I think I am a terrible example of getting fit before walking the Camino de Santiago. I walked only once for about 3 hours, with a rucksack, to see how I would be walking before going to Spain. I did have some hillwalking experience, though all the multi-day hikes were many years before. I did walk in the Wicklow hills, just south of Dublin, about twice per month in the two years previous to my first Camino, that was it in total.
The year before my first Camino I was very ill. I had been diagnosed with ulcerative colitis and was taking medication that I later found out I was allergic to. I went on the Camino two months after stopping the medication and I really had no idea how I would be; would I be able to walk every day or would I have to abandon the Camino at some point? But, amazingly – I was wonderful – I had never been so fit or healthy for a long time. Even though my feet suffered a great deal initially, and I end up buying new hiking shoes.
First Week Hell
The first week on the Camino Frances passed in a haze of agony. I was overweight when I started and had no walking fitness, I paid the price for both of these. My first day from St Jean Pied de Port was tough, it is all uphill – and I stopped at the Orison on the top of the Pyrenees; thereby splitting the one day from St Jean to Roncesvalles into two.
The days from Roncesvalles to Pamplona disappeared with little memory of the small villages – only the pain remains in my mind, I concentrated every moment in putting one foot in front of the other. My body was not used to this exercise, my boots were not great, (cheap – I was a student at the time), and I was paying the price.
My boots went into the bin just before Pamplona and I walked the rest of that day in my sandals. The boots were killing my feet – they were fine for a one day hike in the hills of Wicklow, but not for all day everyday use on the Camino. I walked in my sandals into Pamplona and went and bought the best walking shoes I could find, – a great decision.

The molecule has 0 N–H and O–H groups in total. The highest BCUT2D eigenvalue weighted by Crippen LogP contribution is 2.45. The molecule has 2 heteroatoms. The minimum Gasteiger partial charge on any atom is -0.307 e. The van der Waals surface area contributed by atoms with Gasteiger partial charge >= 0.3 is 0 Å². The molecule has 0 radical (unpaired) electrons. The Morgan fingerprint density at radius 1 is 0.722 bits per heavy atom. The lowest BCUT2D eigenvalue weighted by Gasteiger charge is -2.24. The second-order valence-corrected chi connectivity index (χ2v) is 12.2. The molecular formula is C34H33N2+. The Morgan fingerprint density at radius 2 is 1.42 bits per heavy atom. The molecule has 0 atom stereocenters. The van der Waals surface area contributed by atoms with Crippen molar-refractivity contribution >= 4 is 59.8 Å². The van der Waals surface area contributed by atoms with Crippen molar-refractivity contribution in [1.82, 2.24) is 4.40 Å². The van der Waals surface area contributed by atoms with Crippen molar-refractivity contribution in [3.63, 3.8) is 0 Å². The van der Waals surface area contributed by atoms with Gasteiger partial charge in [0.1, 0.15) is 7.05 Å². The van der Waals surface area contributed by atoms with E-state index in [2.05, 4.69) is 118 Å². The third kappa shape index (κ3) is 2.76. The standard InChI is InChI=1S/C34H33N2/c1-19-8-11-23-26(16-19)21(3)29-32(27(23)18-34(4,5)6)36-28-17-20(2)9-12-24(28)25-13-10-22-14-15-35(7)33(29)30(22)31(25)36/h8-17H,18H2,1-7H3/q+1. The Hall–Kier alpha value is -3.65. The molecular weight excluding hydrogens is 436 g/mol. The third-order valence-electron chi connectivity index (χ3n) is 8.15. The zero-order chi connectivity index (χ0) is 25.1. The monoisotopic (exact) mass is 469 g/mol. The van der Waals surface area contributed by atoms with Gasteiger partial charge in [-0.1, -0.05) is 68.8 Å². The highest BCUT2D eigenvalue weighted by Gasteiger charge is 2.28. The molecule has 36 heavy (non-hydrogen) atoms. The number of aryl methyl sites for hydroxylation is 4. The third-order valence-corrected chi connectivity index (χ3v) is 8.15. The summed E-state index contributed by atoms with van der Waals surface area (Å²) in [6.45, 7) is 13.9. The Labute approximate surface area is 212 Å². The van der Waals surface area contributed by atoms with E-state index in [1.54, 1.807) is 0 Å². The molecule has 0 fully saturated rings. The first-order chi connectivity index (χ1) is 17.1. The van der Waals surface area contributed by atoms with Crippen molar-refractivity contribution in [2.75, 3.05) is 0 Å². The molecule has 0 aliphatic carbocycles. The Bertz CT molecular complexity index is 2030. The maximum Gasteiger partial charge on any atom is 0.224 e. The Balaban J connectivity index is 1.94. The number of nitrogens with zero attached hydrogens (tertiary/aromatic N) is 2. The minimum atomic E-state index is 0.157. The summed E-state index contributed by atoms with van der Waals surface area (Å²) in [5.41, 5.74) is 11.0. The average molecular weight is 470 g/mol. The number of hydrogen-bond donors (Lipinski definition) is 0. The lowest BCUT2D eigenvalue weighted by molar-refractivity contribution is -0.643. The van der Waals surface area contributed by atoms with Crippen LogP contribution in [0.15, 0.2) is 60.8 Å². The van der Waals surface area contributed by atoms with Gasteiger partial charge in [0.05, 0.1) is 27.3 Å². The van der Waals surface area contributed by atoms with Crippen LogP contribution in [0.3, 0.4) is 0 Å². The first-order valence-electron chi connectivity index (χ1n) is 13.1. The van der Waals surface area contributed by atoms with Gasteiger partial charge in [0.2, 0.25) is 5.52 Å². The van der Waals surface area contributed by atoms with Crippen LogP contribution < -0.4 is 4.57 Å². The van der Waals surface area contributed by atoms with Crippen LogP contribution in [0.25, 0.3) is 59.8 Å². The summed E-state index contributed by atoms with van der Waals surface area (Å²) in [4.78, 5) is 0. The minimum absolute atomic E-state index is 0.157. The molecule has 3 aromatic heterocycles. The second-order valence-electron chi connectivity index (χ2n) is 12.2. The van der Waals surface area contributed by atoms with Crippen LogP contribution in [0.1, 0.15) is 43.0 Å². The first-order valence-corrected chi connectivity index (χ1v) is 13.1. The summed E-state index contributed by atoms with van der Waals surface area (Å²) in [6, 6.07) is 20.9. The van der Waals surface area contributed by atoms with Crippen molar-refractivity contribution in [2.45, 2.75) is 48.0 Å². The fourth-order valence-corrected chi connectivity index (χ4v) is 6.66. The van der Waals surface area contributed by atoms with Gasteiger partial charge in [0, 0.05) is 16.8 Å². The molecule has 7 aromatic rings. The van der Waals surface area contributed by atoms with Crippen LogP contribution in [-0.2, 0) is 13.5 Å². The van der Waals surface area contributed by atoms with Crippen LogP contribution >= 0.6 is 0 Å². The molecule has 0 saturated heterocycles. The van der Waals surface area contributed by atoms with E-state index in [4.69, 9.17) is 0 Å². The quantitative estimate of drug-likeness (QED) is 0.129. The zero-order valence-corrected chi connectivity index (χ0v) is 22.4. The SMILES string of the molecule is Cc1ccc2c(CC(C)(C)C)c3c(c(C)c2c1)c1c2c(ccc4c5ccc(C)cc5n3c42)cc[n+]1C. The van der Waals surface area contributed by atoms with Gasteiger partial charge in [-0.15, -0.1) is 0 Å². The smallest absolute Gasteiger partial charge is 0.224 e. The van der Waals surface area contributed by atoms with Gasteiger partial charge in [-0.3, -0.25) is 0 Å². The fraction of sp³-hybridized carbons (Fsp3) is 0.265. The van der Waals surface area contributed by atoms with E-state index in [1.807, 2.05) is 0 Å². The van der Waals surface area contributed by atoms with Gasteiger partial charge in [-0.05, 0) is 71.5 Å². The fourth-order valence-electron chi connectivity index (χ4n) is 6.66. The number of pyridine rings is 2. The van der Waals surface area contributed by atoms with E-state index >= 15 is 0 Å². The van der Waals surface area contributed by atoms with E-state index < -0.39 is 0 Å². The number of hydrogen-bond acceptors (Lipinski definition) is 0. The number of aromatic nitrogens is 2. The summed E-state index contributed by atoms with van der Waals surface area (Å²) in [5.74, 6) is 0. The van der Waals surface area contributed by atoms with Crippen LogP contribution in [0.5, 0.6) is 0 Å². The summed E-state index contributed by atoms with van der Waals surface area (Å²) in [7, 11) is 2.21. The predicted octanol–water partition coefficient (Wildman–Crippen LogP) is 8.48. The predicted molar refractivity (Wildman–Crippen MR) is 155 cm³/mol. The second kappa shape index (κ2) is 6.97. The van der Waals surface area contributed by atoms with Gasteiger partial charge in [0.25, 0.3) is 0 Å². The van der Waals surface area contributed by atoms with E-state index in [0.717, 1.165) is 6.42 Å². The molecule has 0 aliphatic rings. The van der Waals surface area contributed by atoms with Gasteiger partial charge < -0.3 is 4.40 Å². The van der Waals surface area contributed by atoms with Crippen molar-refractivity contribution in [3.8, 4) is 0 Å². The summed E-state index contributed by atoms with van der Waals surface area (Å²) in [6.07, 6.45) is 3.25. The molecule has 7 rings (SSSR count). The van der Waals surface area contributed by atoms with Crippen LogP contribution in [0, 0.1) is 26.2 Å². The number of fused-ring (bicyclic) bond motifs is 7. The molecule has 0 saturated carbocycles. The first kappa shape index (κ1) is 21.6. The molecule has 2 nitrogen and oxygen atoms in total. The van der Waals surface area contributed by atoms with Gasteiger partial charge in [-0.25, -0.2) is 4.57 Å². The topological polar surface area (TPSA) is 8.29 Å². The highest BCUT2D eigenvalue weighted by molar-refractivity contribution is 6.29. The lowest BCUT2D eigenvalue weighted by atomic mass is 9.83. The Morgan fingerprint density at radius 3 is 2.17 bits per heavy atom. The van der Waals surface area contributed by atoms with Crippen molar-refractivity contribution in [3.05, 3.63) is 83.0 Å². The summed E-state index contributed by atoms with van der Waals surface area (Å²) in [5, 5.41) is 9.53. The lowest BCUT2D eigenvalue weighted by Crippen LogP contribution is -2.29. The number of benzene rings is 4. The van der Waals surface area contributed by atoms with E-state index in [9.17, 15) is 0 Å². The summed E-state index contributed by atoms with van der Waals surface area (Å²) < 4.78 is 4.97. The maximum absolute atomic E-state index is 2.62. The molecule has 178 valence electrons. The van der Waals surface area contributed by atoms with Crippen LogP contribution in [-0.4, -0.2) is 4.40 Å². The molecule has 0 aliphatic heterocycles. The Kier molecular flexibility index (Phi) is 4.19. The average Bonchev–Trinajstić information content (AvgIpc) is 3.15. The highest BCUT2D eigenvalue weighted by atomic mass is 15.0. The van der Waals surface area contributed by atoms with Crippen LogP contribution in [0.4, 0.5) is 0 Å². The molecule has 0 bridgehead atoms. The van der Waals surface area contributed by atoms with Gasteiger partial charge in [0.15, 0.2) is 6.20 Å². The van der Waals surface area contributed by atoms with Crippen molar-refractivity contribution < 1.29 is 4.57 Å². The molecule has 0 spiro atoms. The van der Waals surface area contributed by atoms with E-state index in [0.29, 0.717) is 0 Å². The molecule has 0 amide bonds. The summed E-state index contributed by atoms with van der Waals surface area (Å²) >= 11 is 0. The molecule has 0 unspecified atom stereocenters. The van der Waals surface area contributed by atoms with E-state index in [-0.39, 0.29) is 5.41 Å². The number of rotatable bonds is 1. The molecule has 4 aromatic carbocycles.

However, I suffered the rest of the Camino with my feet – the blisters that had developed during the first week had to be cut off with scissors and bandaged every morning – but the pain was bearable while walking and I learned how to look after my feet very well. I developed a mantra that helped – Pain reminds me I am alive – whatever works I guess.
Fitness After One Week
After the first week I was good, I found a good walking pace. I walked every day and felt great at the end of each day. I lost about 7 – 8kg in weight and I learned that I did not need all the stuff I brought in my rucksack, I left books in albergues for other people to read and gave away everything I did not want.
After I got home from the Camino I went jogging. I was amazed at how easy it was and how fit, (it’s all relative), I had become. I walked the Camino again the next year and I had no problems with my feet – I had the same good walking shoes from the year before, (they are now in walking shoe heaven).
Perhaps this is a short description of how not to do it. I would have better if I had invested in good hiking boots or shoes the first year, and – or have been a bit fitter before I went; it wasn’t what happened, the above is.
If you are prepared to get a little fit before you go you will enjoy the Camino de Santiago more. This page is a good guide and training plan to slowly getting fit before you set off.
I love hiking. From the Camino de Santiago to the West Highland Way in Scotland or simply a great day hike on the weekend. Hiking refreshes me, my mind, and keeps my body reasonably fit. So far I have walked three Camino routes and many other long distance hikes in the UK, Canada, and around the rest of Europe. One of the best was my hike up Ben Nevis.